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Waste: One Woman’s Fight Against America’s Dirty Secret

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The MacArthur grant–winning “Erin Brockovich of Sewage” tells the riveting story of the environmental justice movement that is firing up rural America, with a foreword by the renowned author of Just Mercy MacArthur “genius” Catherine Coleman Flowers grew up in Lowndes County, Alabama, a place that's been called “Bloody Lowndes” because of its violent, racist history. Once t The MacArthur grant–winning “Erin Brockovich of Sewage” tells the riveting story of the environmental justice movement that is firing up rural America, with a foreword by the renowned author of Just Mercy MacArthur “genius” Catherine Coleman Flowers grew up in Lowndes County, Alabama, a place that's been called “Bloody Lowndes” because of its violent, racist history. Once the epicenter of the voting rights struggle, today it's Ground Zero for a new movement that is Flowers's life's work. It's a fight to ensure human dignity through a right most Americans take for granted: basic sanitation. Too many people, especially the rural poor, lack an affordable means of disposing cleanly of the waste from their toilets, and, as a consequence, live amid filth. Flowers calls this America's dirty secret. In this powerful book she tells the story of systemic class, racial, and geographic prejudice that foster Third World conditions, not just in Alabama, but across America, in Appalachia, Central California, coastal Florida, Alaska, the urban Midwest, and on Native American reservations in the West. Flowers's book is the inspiring story of the evolution of an activist, from country girl to student civil rights organizer to environmental justice champion at Bryan Stevenson's Equal Justice Initiative. It shows how sanitation is becoming too big a problem to ignore as climate change brings sewage to more backyards, and not only those of poor minorities.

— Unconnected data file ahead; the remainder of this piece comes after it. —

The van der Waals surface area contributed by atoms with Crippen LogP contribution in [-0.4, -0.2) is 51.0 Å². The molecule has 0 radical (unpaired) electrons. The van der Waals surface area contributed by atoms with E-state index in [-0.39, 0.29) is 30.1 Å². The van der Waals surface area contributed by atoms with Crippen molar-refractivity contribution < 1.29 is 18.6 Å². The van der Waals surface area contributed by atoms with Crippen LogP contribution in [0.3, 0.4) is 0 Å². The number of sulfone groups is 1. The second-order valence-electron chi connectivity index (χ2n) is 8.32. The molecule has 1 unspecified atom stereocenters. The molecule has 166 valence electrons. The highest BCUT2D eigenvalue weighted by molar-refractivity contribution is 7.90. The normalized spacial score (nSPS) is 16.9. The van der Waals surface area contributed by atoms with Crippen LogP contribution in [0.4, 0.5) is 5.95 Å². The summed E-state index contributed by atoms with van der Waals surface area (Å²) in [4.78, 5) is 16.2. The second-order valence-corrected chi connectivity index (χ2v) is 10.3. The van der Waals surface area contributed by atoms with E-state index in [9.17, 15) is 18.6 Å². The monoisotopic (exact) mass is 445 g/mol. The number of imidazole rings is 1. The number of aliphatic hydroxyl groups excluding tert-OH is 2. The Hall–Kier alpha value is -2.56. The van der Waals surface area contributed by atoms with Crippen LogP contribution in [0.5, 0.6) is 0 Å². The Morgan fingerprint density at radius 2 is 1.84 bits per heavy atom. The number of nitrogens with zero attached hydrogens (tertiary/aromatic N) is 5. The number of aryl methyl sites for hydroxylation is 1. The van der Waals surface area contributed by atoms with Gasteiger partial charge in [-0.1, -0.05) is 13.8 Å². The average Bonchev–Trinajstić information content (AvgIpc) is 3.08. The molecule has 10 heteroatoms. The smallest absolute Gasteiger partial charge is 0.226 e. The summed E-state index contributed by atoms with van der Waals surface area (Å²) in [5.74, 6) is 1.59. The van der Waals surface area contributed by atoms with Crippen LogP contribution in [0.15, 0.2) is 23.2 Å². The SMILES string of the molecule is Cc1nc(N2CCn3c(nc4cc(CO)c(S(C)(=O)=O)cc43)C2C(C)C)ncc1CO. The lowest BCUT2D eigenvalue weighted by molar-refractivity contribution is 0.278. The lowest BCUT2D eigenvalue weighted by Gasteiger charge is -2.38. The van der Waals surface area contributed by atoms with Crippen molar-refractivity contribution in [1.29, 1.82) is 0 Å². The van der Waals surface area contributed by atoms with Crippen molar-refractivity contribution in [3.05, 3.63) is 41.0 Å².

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The MacArthur grant–winning “Erin Brockovich of Sewage” tells the riveting story of the environmental justice movement that is firing up rural America, with a foreword by the renowned author of Just Mercy MacArthur “genius” Catherine Coleman Flowers grew up in Lowndes County, Alabama, a place that's been called “Bloody Lowndes” because of its violent, racist history. Once t The MacArthur grant–winning “Erin Brockovich of Sewage” tells the riveting story of the environmental justice movement that is firing up rural America, with a foreword by the renowned author of Just Mercy MacArthur “genius” Catherine Coleman Flowers grew up in Lowndes County, Alabama, a place that's been called “Bloody Lowndes” because of its violent, racist history. Once the epicenter of the voting rights struggle, today it's Ground Zero for a new movement that is Flowers's life's work. It's a fight to ensure human dignity through a right most Americans take for granted: basic sanitation. Too many people, especially the rural poor, lack an affordable means of disposing cleanly of the waste from their toilets, and, as a consequence, live amid filth. Flowers calls this America's dirty secret. In this powerful book she tells the story of systemic class, racial, and geographic prejudice that foster Third World conditions, not just in Alabama, but across America, in Appalachia, Central California, coastal Florida, Alaska, the urban Midwest, and on Native American reservations in the West. Flowers's book is the inspiring story of the evolution of an activist, from country girl to student civil rights organizer to environmental justice champion at Bryan Stevenson's Equal Justice Initiative. It shows how sanitation is becoming too big a problem to ignore as climate change brings sewage to more backyards, and not only those of poor minorities.

30 review for Waste: One Woman’s Fight Against America’s Dirty Secret

  1. 5 out of 5

    Beata